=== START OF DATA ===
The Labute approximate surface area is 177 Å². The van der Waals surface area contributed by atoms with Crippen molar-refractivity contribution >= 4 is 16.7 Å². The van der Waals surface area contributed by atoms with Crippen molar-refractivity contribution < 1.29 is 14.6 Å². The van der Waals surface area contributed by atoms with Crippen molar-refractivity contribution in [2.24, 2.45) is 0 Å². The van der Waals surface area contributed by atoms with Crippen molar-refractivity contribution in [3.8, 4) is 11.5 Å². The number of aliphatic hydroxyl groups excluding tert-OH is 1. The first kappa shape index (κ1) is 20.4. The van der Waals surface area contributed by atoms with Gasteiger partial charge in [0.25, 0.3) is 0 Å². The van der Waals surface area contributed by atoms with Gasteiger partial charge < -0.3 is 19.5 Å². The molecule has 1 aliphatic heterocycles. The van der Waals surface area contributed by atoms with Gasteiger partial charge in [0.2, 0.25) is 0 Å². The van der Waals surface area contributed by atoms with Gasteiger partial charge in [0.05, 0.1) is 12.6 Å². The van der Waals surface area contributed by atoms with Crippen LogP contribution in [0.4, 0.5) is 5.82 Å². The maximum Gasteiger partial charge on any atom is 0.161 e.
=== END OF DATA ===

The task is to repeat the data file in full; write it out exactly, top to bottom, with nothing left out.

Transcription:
The Labute approximate surface area is 177 Å². The van der Waals surface area contributed by atoms with Crippen molar-refractivity contribution >= 4 is 16.7 Å². The van der Waals surface area contributed by atoms with Crippen molar-refractivity contribution < 1.29 is 14.6 Å². The van der Waals surface area contributed by atoms with Crippen molar-refractivity contribution in [2.24, 2.45) is 0 Å². The van der Waals surface area contributed by atoms with Crippen molar-refractivity contribution in [3.8, 4) is 11.5 Å². The number of aliphatic hydroxyl groups excluding tert-OH is 1. The first kappa shape index (κ1) is 20.4. The van der Waals surface area contributed by atoms with Gasteiger partial charge in [0.25, 0.3) is 0 Å². The van der Waals surface area contributed by atoms with Gasteiger partial charge < -0.3 is 19.5 Å². The molecule has 1 aliphatic heterocycles. The van der Waals surface area contributed by atoms with Gasteiger partial charge in [0.2, 0.25) is 0 Å². The van der Waals surface area contributed by atoms with Gasteiger partial charge in [0.05, 0.1) is 12.6 Å². The van der Waals surface area contributed by atoms with Crippen LogP contribution in [0.4, 0.5) is 5.82 Å². The maximum Gasteiger partial charge on any atom is 0.161 e.